Depending on how it goes, and the feedback from attendees, Intel will adjust its approach to future events—the ones that you can sign up for but that don’t exist yet. And the company is trying to gauge interest in those events with that informationless signup page, hoping to understand what sort of numbers to expect. Perhaps only a few hundred people will show up to São Paulo, but maybe they could nab 10,000 for Beijing.
Who is the audience?
Technically, this is all open to the public, but Intel hopes to attract a certain type of “public.” They’re targeting true enthusiasts, the ones who deeply care about these things and have some knowledge about them. For example, Hook said they reached out specifically to enthusiast PC media outlets like The Tech Report rather than a more general audience. (Wait, does that make us pawns? Dangit!) The @IntelGraphics Twitter handle is even strategic, designed to separate all Intel users (which, again, is around a billion people according to Hook) from the main @Intel handle to a more specific category.
Thus, although technically the Odyssey and the associated events are open to the public, Intel’s strategy it to lure in hardcore enthusiasts rather than the unwashed masses. The events are tuned that way, too; the “celebrities,” for example, are Intel engineers, not movie stars.
Slaying sleeping giants
We couldn’t let Hook go before pressing him on the big, burning question: Why is Intel doing all of this? PR and events aside, making a dent in the discrete graphics market is a formidable task, to say the least. Intel already has its hands full, with the decline of Moore’s Law and public whiffs on process node shrinks denting the chipmaker’s armor, not to mention the “ryze” of AMD as a true competitor in the CPU space over the last couple of years.
Hook fully acknowledges the great challenge that looms ahead. But he’s optimistic, and he makes it seem like Intel is positively crackling with excitement over its discrete graphics endeavor.
Of course, this is precisely the time to be excited. Intel has recently looted AMD’s RTG group of talent, and there’s what amounts to almost a blank slate that all those engineers can work from. It’s true that Nvidia and AMD have had a 25-year head start, but for hungry and ambitious workers, the notion of putting their own stamp on a discrete graphics roadmap must be tantalizing. Enthusiasts are buzzing over the prospect of a true challenger to the graphics establishment. Nvidia and AMD are surely annoyed at best and worried at worst. And there’s still more than three full quarters before Intel has to show anything at all for its efforts. I imagine meeting rooms around the company are full of brainstorms and moonshots, and lots of new employees are enjoying the salary boosts that lured them from their previous employers.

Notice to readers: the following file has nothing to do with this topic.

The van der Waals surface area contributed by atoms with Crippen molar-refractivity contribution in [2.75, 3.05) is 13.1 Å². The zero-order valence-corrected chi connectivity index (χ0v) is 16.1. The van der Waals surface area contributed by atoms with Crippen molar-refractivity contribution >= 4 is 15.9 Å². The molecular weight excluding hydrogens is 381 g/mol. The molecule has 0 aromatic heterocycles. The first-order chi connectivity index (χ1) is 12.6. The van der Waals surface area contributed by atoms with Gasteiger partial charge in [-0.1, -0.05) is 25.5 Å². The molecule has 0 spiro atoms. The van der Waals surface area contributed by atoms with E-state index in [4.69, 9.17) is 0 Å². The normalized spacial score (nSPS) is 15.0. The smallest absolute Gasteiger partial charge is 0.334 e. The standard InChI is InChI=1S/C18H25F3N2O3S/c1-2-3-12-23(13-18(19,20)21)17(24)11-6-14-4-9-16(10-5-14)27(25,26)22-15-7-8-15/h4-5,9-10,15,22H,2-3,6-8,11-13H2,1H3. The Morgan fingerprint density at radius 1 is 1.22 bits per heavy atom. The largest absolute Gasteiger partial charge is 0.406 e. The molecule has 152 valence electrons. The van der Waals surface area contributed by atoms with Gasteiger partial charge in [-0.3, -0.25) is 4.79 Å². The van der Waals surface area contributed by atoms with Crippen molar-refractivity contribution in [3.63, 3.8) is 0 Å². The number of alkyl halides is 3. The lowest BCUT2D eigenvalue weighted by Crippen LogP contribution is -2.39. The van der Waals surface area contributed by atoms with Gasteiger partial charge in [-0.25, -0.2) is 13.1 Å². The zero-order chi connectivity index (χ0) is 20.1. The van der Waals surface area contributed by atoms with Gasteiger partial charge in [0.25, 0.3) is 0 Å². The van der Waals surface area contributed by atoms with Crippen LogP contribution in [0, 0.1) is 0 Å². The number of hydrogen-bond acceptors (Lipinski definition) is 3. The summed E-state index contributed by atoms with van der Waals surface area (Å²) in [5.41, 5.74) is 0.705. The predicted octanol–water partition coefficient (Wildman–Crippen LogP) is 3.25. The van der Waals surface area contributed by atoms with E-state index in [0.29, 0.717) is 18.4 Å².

Next year will be a different story. Expectations will be high, and consumers will be impatient. This is where the unbridled optimism gives way to pragmatism. “We’re not going to be able to deliver everything on January 1st, 2020,” said Hook. “It’s going to take time to do it right.”
Hook admitted that Intel needs to learn from past mistakes. He also said, bringing things back around to the original impetus for the conversation, that “I think for us to be successful, we have to look at discrete graphics as a grassroots movement.” (An odd take, perhaps.) He continued, “My belief is that something like the Odyssey […] really is the core of the marketing. And there’s still a lot of other things we have to do, but this is the thing we have to do first.”
Some of the practical parts, though, are themselves reason for optimism. Hook pointed to the roster of fresh talent, Intel’s rich graphics IP, and the investments the company has and will make into the venture.
I stopped him and asked if he thinks that Intel can and will spend what it needs to. Answer: “I absolutely do.”
He also pointed out that there may be an opportunity to catch the competition on its heels. Nvidia and AMD, Intel seems to have decided, believed that there would never be another serious entrant into the discrete GPU space. “It was clear that some of the market participants were getting really comfortable,” said Hook. He added, “At the same time, there are a lot of people who are disenchanted with Nvidia, and Radeon,” gracefully avoiding saying the name of his most recent former employer. “I think our opportunity to be successful is that we have to be joined at the hip with the community.”
The optimism re-emerged: “Between the talent, the IP block, and just the willingness to win, I think we’re going to do really well in the space. But,” he added with a tongue-in-cheek flourish that probably won him a gift card or something, “It’s…an odyssey.”
Indeed it will be. Competition always benefits consumers, so in that sense, Intel stomping its way into the discrete graphics market will be good for all of us. But in a year, we’ll see if chipzilla can begin to deliver on its promises.